Have you used powerful verbs instead of adverbs? Eg. instead of ‘They walked swiftly’ try ‘They rushed/ hurried/ raced.’ This is particularly useful in action scenes when you want fast-paced sentences. It can also help your sentences flow better.
There are phrases that require more words to get meaning across, which don’t add any value to sentences. I suggest doing a search and replace for the phrases below and any others your critical readers spot.
Eg. ‘In order to’ =’to.’ ‘Was able to’ =’could.’
On the same note, filler words are single words that add to your word count without telling the reader anything they don’t already know and without adding value to a sentence.
Eg. Just, even, turned, only, that (NB. sometimes ‘that’ is necessary for meaning and sometimes it’s merely a filler word, so be mindful of that before you auto-cull it).
Again, do a search for filler words and see how many unnecessary words that removes from your novel. For a list of these, see the second link below.
These are words that remind the reader they are looking through someone else’s eyes, which can make the story feel more distant, or even pull the reader out of the story.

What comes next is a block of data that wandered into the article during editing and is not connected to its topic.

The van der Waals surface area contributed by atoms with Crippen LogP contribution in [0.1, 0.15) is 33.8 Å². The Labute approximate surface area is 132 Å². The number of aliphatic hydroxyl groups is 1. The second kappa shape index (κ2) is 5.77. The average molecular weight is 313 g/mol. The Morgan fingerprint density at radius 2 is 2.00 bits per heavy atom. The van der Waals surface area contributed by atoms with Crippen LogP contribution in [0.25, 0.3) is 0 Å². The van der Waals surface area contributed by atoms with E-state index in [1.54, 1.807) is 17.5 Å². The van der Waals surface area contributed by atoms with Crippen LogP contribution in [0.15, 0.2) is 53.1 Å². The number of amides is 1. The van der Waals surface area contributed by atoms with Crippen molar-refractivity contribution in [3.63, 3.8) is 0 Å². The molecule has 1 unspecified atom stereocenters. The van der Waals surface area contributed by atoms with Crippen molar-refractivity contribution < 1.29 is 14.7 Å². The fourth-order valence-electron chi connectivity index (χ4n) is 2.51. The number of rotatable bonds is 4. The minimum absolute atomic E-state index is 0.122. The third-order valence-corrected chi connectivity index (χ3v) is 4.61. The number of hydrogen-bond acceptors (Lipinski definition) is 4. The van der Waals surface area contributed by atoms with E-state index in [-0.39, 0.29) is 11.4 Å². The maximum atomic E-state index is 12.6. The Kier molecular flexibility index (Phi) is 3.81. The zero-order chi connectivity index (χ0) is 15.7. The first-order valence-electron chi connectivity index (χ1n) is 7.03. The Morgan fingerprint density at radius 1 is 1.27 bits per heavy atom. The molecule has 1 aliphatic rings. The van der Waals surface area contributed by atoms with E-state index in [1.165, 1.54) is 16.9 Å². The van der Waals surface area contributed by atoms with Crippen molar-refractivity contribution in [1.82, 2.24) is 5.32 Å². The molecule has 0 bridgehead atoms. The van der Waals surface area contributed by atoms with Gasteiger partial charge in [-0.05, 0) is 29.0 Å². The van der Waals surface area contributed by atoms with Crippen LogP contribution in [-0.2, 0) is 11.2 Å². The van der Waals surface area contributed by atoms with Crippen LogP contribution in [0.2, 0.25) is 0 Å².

Eg. Sarah looked at Tom who was… vs. Tom was…
‘Felt’ can also remind the reader, ‘this is how character x is feeling,’ ie. ‘you’re not there, you’re not feeling it’. Reminding the reader that they are merely reading can push them away from the character, emotionally distancing them from your writing. This can make the reading experience less emotionally powerful, and less satisfying.
‘Looked’ and ‘felt’ are some good ones to do a search and replace for.
Confession: the earliest incarnation of Manipulator’s War was not planned. I swiftly created a cast of thousands, moving sometimes with purpose, sometimes without and usually taking too long to get there. I’d imagine a scene or two, then sit down and write —I was a pantser. From the murk emerged main ideas and characters. The rest got deleted and the best re-written, informed by character craft and story structure studies. From there, several rounds of critical reader and editor feedback informed notes that led to a full fleshing out of my characters and story. If your first pantsed novel or two are a mess, what can help you bring structure to pantsing and help you minimise epic edits? I’ll interview three SFF authors below to find out, tracking their journeys from their pantser’s journey from story chaos to a semblance of order.
In the beginning, did you have scenes, themes or conflict ideas in mind?